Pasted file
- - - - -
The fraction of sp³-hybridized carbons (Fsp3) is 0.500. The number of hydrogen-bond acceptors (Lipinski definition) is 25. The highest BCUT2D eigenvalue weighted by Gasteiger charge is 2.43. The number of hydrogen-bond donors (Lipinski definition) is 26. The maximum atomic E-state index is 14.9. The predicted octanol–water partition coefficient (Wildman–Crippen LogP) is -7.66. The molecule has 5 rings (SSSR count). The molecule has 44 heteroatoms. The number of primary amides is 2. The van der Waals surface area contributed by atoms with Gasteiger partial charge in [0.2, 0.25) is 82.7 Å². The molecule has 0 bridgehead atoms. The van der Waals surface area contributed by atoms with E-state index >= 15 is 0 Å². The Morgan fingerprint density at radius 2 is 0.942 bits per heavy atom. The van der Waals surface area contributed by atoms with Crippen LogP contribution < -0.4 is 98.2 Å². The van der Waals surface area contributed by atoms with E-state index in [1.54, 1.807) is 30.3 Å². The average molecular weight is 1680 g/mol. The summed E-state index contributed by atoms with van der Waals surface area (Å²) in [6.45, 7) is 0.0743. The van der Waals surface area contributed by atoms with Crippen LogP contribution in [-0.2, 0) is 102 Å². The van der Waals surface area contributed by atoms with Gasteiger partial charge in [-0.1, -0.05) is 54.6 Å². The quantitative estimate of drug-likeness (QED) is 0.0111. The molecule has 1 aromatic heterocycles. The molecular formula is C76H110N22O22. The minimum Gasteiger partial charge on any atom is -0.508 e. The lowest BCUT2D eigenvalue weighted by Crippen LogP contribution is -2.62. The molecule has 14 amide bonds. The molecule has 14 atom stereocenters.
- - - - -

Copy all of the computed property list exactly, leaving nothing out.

The fraction of sp³-hybridized carbons (Fsp3) is 0.500. The number of hydrogen-bond acceptors (Lipinski definition) is 25. The highest BCUT2D eigenvalue weighted by Gasteiger charge is 2.43. The number of hydrogen-bond donors (Lipinski definition) is 26. The maximum atomic E-state index is 14.9. The predicted octanol–water partition coefficient (Wildman–Crippen LogP) is -7.66. The molecule has 5 rings (SSSR count). The molecule has 44 heteroatoms. The number of primary amides is 2. The van der Waals surface area contributed by atoms with Gasteiger partial charge in [0.2, 0.25) is 82.7 Å². The molecule has 0 bridgehead atoms. The van der Waals surface area contributed by atoms with E-state index >= 15 is 0 Å². The Morgan fingerprint density at radius 2 is 0.942 bits per heavy atom. The van der Waals surface area contributed by atoms with Crippen LogP contribution < -0.4 is 98.2 Å². The van der Waals surface area contributed by atoms with E-state index in [1.54, 1.807) is 30.3 Å². The average molecular weight is 1680 g/mol. The summed E-state index contributed by atoms with van der Waals surface area (Å²) in [6.45, 7) is 0.0743. The van der Waals surface area contributed by atoms with Crippen LogP contribution in [-0.2, 0) is 102 Å². The van der Waals surface area contributed by atoms with Gasteiger partial charge in [-0.1, -0.05) is 54.6 Å². The quantitative estimate of drug-likeness (QED) is 0.0111. The molecule has 1 aromatic heterocycles. The molecular formula is C76H110N22O22. The minimum Gasteiger partial charge on any atom is -0.508 e. The lowest BCUT2D eigenvalue weighted by Crippen LogP contribution is -2.62. The molecule has 14 amide bonds. The molecule has 14 atom stereocenters.